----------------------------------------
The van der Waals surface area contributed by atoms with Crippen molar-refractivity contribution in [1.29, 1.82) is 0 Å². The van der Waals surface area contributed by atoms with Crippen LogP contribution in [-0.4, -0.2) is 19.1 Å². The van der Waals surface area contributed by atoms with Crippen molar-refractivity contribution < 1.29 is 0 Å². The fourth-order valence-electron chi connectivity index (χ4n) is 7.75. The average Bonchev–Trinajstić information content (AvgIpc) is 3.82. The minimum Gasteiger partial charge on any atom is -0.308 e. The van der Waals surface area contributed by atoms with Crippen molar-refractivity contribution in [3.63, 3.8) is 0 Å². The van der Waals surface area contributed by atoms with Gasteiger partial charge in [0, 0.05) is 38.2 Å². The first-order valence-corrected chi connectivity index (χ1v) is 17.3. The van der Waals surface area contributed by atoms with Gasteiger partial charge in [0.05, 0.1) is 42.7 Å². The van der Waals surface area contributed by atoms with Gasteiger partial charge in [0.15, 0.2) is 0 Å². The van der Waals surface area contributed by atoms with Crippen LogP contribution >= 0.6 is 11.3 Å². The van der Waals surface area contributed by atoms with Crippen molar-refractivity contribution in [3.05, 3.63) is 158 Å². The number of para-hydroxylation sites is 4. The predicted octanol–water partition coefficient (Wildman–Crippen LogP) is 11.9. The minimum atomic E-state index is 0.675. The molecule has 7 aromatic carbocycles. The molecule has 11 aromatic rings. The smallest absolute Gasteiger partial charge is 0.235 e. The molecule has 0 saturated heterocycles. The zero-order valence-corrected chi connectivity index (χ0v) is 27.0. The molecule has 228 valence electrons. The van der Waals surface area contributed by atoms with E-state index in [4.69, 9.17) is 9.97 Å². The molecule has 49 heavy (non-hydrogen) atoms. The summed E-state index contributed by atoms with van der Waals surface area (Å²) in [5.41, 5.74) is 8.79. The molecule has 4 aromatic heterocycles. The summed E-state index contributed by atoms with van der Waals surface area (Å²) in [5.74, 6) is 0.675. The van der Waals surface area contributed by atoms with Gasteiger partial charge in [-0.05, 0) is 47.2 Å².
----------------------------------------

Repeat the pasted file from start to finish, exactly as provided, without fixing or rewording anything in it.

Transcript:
The van der Waals surface area contributed by atoms with Crippen molar-refractivity contribution in [1.29, 1.82) is 0 Å². The van der Waals surface area contributed by atoms with Crippen LogP contribution in [-0.4, -0.2) is 19.1 Å². The van der Waals surface area contributed by atoms with Crippen molar-refractivity contribution < 1.29 is 0 Å². The fourth-order valence-electron chi connectivity index (χ4n) is 7.75. The average Bonchev–Trinajstić information content (AvgIpc) is 3.82. The minimum Gasteiger partial charge on any atom is -0.308 e. The van der Waals surface area contributed by atoms with Crippen molar-refractivity contribution in [3.63, 3.8) is 0 Å². The van der Waals surface area contributed by atoms with Gasteiger partial charge in [0, 0.05) is 38.2 Å². The first-order valence-corrected chi connectivity index (χ1v) is 17.3. The van der Waals surface area contributed by atoms with Gasteiger partial charge in [0.05, 0.1) is 42.7 Å². The van der Waals surface area contributed by atoms with Gasteiger partial charge in [0.15, 0.2) is 0 Å². The van der Waals surface area contributed by atoms with Crippen LogP contribution >= 0.6 is 11.3 Å². The van der Waals surface area contributed by atoms with Crippen molar-refractivity contribution in [3.05, 3.63) is 158 Å². The number of para-hydroxylation sites is 4. The predicted octanol–water partition coefficient (Wildman–Crippen LogP) is 11.9. The minimum atomic E-state index is 0.675. The molecule has 7 aromatic carbocycles. The molecule has 11 aromatic rings. The smallest absolute Gasteiger partial charge is 0.235 e. The molecule has 0 saturated heterocycles. The zero-order valence-corrected chi connectivity index (χ0v) is 27.0. The molecule has 228 valence electrons. The van der Waals surface area contributed by atoms with E-state index in [4.69, 9.17) is 9.97 Å². The molecule has 49 heavy (non-hydrogen) atoms. The summed E-state index contributed by atoms with van der Waals surface area (Å²) in [5.41, 5.74) is 8.79. The molecule has 4 aromatic heterocycles. The summed E-state index contributed by atoms with van der Waals surface area (Å²) in [5.74, 6) is 0.675. The van der Waals surface area contributed by atoms with Gasteiger partial charge in [-0.05, 0) is 47.2 Å².